I got into a new relationship and my boyfriend is more than wonderful. He is so supportive; he tells me how much he loves me and how much he loves my body. Slowly but surely he’s built my confidence back up to the point where I can look at myself and think ‘Yes, my bum is great!’ In the past I have never been comfortable being naked around a boyfriend, I’ve always felt unattractive. Now, however, I’m happy to strut around my bedroom naked, all my jiggly bits on show and wobbling as I go. I have a confidence that I have never in my life had and I love my boyfriend so much for giving that to me. He doesn’t judge me, he loves me. His words when I said I hate my boobs, I just can’t bear them and I don’t think I ever will be able to, he said “I’ll love them for you, then.” I instantly melted, no-one has ever said anything like that to me and the best thing about it was I could tell he meant it. With him I feel like a goddess and that isn’t an exaggeration. I know how attracted to me he is, he tells me regularly and nothing will boost your confidence than knowing the person you are most attracted to feels the same about you.

I try to blog frequently about positive body image and about my journey to loving myself. I would hate to think that one day I will have children and I would pass my body issues onto them so I am determined to figure mine out. I still have the odd morning where I’ll look in the mirror and think “Your belly is poking out far too much.” But it is just a fleeting thought, I follow it up with “But look at those legs… look at your bum.” Because I deserve to love myself, as everyone deserves to love themselves.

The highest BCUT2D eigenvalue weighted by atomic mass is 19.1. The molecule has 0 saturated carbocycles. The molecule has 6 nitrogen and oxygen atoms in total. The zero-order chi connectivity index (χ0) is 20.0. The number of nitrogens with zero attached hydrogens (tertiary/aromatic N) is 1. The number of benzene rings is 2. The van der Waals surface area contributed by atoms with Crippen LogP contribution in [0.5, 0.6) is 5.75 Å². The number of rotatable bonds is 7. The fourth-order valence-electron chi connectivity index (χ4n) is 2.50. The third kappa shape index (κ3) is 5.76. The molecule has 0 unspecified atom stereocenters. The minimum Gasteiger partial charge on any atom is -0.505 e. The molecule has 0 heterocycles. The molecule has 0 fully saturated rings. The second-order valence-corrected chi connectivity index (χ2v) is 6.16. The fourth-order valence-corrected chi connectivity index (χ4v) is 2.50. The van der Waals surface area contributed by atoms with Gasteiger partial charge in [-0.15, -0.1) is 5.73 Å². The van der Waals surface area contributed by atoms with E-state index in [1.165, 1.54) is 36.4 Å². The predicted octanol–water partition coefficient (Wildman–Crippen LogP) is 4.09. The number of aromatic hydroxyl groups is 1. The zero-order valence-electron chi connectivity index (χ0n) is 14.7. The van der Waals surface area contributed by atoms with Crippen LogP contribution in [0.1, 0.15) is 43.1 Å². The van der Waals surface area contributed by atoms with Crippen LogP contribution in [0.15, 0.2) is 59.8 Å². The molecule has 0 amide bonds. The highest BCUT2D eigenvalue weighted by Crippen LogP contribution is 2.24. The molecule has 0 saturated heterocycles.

It has been a long seventeen years since I was that nine year old in the back of the taxi being introduced to body image and questioning why my thighs were bigger than my friends. I have had so many low points when I have wanted to stay inside so no one could see me but not anymore. Now I can see a light at the end of the tunnel, I can see a future where I fully embrace myself and I champion my flaws. My big hips? My soft, rounded belly? They’re womanly and I am a grown woman, it’s how I’m supposed to look. I gained back around half a stone and shockingly, I feel better than ever. My boobs have gotten bigger and my bum has filled out. My face doesn’t look gaunt anymore, I always hated that, and I don’t bump my hip bones into things constantly. Would you believe that it’s actually painful to lie down when you’re so skinny? My bones used to poke into the mattress, not something I enjoyed.

I’ve been to both ends of the spectrum, overweight and underweight and I didn’t enjoy either one of them. I’m not supposed to be large, nor am I meant to be skinny. I am meant to be me, as I am now. I am a healthy weight, I fit into my clothes and best of all I’m happy; I smile constantly because this feeling of loving myself? It’s great and it’s not something I plan on giving up any time soon!

Author of the blog Back To Me check it out!

“I wear the clothes, they don’t wear me”. My newest & most intimate mantra, and I’ll tell you why.

Like many of you reading this, I’ve had numerous battles with the body confidence demons, since childhood. As a kid I was constantly exposed to females striving to be thin. And I was a pretty fat kid. I’m now a pretty fat adult, but we’ll get to that later.

For my 6th birthday party, I wanted to wear a bridesmaid dress that I’d worn, as a bridesmaid, the previous year. Of course, I’d grown since then, but on the day of my party, when that zipper had to be forced up, I felt horrible about myself. I had an awful time at my party, told my friends that I hated them, and cried the whole time.

That experience was something that stuck with me my entire life. So, fast forward to now, and aside from desperately wanting to give my six-year-old self a hug, and to tell her she is pretty, and maybe buy her a new dress….what’s changed?